Clinton’s campaign told Rewire during her 2008 run for president that she “does not support the Hyde amendment.”

The Democratic Party on Monday codified its commitment to opposing Hyde, as well as the Helms Amendment’s ban on foreign assistance funds being used for abortion care. 

The Obama administration, however, has not signaled support for rolling back Hyde’s ban on federal funding for abortion care.

When asked about whether the president supported the repeal of Hyde during the White House press briefing Tuesday, Deputy Press Secretary Eric Schultz said he did not “believe we have changed our position on the Hyde Amendment.”

When pushed by a reporter to address if the administration is “not necessarily on board” with the Democratic platform’s call to repeal Hyde, Schultz said that the administration has “a longstanding view on this and I don’t have any changes in our position to announce today.”

News Politics

Congresswoman Pushes Intersectionality at Democratic National Convention

Christine Grimaldi

Rep. Bonnie Watson Coleman (D-NJ) charges that reproductive health-care restrictions have a disproportionate impact on the poor, the urban, the rural, and people of color.

The members of Congress who flocked to the Democratic National Convention in Philadelphia this week included a vocal advocate for the intersection of racial and reproductive justice: Rep. Bonnie Watson Coleman (D-NJ).

Watson Coleman’s longstanding work in these areas “represented the intersection of who I am,” she said during a discussion in Philadelphia sponsored by the Center for Reproductive Rights and Cosmopolitan. Reproductive health-care restrictions, she stressed, have a disproportionate effect on the poor, the urban, the rural, and people of color.

“These decisions impact these communities even more so [than others],” she told Rewire in an interview. “We don’t have the alternatives that middle-class, suburban, white women have. And we’d rather they have them.”

Watson Coleman has brought that context to her work in Congress. In less than two years on Capitol Hill, she co-founded the Congressional Caucus on Black Women and Girls and serves on the so-called Select Investigative Panel on Infant Lives, a GOP-led, $1.2 million investigation that she and her fellow Democrats have called an anti-choice “witch hunt.”

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Coleman said she’s largely found support and encouragement among her fellow lawmakers during her first term as a woman of color and outspoken advocate for reproductive rights.

“What I’ve gotten from my Republican colleagues who are so adamantly against a woman’s right to choose—I don’t think it has anything to do with my being a woman or an African American, it has to do with the issue,” she said.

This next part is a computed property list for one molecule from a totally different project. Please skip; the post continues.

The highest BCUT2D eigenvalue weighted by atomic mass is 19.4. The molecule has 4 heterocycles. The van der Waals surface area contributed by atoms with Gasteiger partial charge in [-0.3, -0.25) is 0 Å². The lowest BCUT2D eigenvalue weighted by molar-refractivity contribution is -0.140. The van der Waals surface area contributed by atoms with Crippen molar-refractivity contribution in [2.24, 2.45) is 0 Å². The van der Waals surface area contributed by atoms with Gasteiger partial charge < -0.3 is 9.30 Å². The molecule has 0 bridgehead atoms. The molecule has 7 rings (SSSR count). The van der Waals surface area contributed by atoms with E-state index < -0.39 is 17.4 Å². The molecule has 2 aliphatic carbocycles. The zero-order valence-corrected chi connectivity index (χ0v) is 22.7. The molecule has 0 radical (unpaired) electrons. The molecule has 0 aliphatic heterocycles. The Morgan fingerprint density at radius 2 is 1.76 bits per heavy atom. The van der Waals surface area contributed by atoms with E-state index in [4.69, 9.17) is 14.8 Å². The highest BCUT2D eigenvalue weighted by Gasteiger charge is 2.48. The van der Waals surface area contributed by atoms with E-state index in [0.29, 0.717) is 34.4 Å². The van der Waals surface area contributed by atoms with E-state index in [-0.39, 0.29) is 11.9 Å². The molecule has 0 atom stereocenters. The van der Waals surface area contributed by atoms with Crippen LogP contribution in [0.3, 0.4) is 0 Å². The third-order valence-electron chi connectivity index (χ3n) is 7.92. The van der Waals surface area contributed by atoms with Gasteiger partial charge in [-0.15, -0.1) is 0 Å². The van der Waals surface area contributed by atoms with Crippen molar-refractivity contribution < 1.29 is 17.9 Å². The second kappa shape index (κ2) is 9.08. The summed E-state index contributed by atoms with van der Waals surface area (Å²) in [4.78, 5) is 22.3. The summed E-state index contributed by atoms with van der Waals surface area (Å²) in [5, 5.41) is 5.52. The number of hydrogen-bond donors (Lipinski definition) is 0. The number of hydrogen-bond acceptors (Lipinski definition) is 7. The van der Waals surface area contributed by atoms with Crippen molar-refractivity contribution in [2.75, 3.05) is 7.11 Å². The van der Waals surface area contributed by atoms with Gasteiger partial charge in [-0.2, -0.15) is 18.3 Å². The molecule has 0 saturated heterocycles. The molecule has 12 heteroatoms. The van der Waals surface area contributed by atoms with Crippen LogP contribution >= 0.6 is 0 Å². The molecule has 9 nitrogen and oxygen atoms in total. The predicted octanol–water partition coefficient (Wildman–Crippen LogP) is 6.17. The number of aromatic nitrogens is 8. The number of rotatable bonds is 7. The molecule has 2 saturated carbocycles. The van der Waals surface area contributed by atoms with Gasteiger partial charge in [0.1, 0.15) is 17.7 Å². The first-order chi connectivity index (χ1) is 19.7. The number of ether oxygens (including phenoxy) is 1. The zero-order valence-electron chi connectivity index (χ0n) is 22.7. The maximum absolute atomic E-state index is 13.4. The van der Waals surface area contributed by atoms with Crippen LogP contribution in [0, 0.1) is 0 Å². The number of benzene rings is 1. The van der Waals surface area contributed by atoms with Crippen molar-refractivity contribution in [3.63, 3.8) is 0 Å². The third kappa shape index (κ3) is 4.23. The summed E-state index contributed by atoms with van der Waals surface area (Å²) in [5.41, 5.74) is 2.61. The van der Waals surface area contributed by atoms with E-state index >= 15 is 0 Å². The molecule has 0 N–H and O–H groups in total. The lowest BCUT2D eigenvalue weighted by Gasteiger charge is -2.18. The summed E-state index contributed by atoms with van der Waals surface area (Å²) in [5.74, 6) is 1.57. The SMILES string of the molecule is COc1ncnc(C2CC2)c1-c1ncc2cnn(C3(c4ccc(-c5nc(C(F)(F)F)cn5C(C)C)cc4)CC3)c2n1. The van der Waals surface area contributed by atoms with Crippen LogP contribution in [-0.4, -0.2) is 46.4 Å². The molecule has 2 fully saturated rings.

House Republicans have increasingly pushed anti-choice policies in advance of the ongoing August recess and November’s presidential election. The House this month passed the Conscience Protection Act, which would give health-care providers a private right of action to seek civil damages in court, should they face supposed coercion to provide abortion care or discrimination stemming from their refusal to assist in such care.

Speaker Paul Ryan (R-WI) lauded passage of the bill and the House’s thus-far unsuccessful effort to prove that Planned Parenthood profited from fetal tissue donations—allegations based on widely discredited videos published by the Center for Medical Progress, an anti-choice front group that has worked closely with GOP legislators to attack funding for Planned Parenthood.

On the other side of the aisle, Watson Coleman joined 118 other House Democrats to co-sponsor the Equal Access to Abortion Coverage in Health Insurance Act (HR 2972). Known as the EACH Woman Act, the legislation would overturn the Hyde Amendment and ensure that every woman has access to insurance coverage of abortion care.

The Hyde Amendment’s restriction of federal funding for abortion care represents a particularly significant barrier for people with low incomes and people of color.

The Democratic Party platform, for the first time, calls for repealing the Hyde Amendment, though the process for undoing a yearly federal appropriations rider remains unclear.

For Watson Coleman, the path forward on getting rid of the Hyde Amendment is clear on at least one point: The next president can’t go it alone.

“The president will have to have a willing Congress,” she said. She called on the electorate to “recognize that this is not a personality contest” and “remove some of those people who have just been obstructionists without having the proper evidence.”

In the meantime, what does a “willing Congress” look like for legislation with anti-choice roadblocks? A majority voting bloc helps, Watson Coleman said. But that’s not everything.

“There are lots of bills that Republicans will vote for if their leadership would simply bring them up,” she said.